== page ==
The adaptive and innate immune systems are 2 parallel defensive networks, both of which are augmented by IRX-2.
The adaptive or acquired immune system is characterized by the ability of specialized cells to specifically recognize and attack pathogens and cancer using antigen-specific receptors found on the surfaces of immune cells.
Exposure of the immune system to antigens leads to the formation of immunological memory through the generation of long-lived, antigen-specific cells that results in an enhanced immune response upon repeat exposure to the same antigen.
The immune response consists of:
The adaptive immune system relies on the ability of certain cells, including B cells, macrophages, and dendritic cells to present antigen to T cells, a process that leads to T-cell activation.
The adaptive system is tightly regulated to avoid excessive or inappropriate immune responses. One such regulatory mechanism is the function of immune checkpoints, which down-regulate immune function. Numerous checkpoints have been identified, the best known of which is the PD-1:PD-L1 system. Checkpoint inhibition is an emerging mechanism of anticancer treatment.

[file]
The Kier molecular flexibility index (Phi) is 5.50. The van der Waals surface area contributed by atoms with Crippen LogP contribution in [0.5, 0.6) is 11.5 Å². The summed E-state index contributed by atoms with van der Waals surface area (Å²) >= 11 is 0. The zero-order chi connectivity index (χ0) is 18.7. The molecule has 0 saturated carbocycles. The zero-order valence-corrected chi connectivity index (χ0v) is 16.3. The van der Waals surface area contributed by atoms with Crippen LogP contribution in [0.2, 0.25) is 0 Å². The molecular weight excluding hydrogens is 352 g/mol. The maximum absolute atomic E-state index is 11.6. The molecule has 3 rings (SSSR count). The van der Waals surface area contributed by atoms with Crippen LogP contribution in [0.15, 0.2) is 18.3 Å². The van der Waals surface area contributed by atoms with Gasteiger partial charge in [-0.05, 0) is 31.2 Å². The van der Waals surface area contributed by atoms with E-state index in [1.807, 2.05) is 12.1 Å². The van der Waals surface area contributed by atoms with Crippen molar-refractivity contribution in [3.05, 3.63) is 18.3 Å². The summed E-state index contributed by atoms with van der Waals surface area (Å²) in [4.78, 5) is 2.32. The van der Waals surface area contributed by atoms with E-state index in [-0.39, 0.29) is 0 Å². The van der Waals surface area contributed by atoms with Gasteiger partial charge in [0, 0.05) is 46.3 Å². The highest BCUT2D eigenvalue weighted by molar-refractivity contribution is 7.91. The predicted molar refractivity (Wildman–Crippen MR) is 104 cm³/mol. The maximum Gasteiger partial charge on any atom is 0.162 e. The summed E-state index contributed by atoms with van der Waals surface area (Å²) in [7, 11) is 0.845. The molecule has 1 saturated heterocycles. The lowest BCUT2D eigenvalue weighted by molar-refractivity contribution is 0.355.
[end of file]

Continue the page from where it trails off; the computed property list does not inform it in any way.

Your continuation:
The innate or nonspecific immune system is an evolutionarily older, parallel immune system that responds to pathogens and cancer cells in a generic way, rather than through recognition of specific antigenic molecules. The innate immune system includes certain types of white blood cells, notably macrophages and neutrophils, and the molecules of the complement cascade.
A component of the innate immune system that plays an important role in the defense against cancer is the natural killer (NK) cell, so named because it does not require activation to exert its cytotoxic effect. NK cells recognize cancer cells through altered expression of normal “self” cell surface antigens, which is common in malignancy.1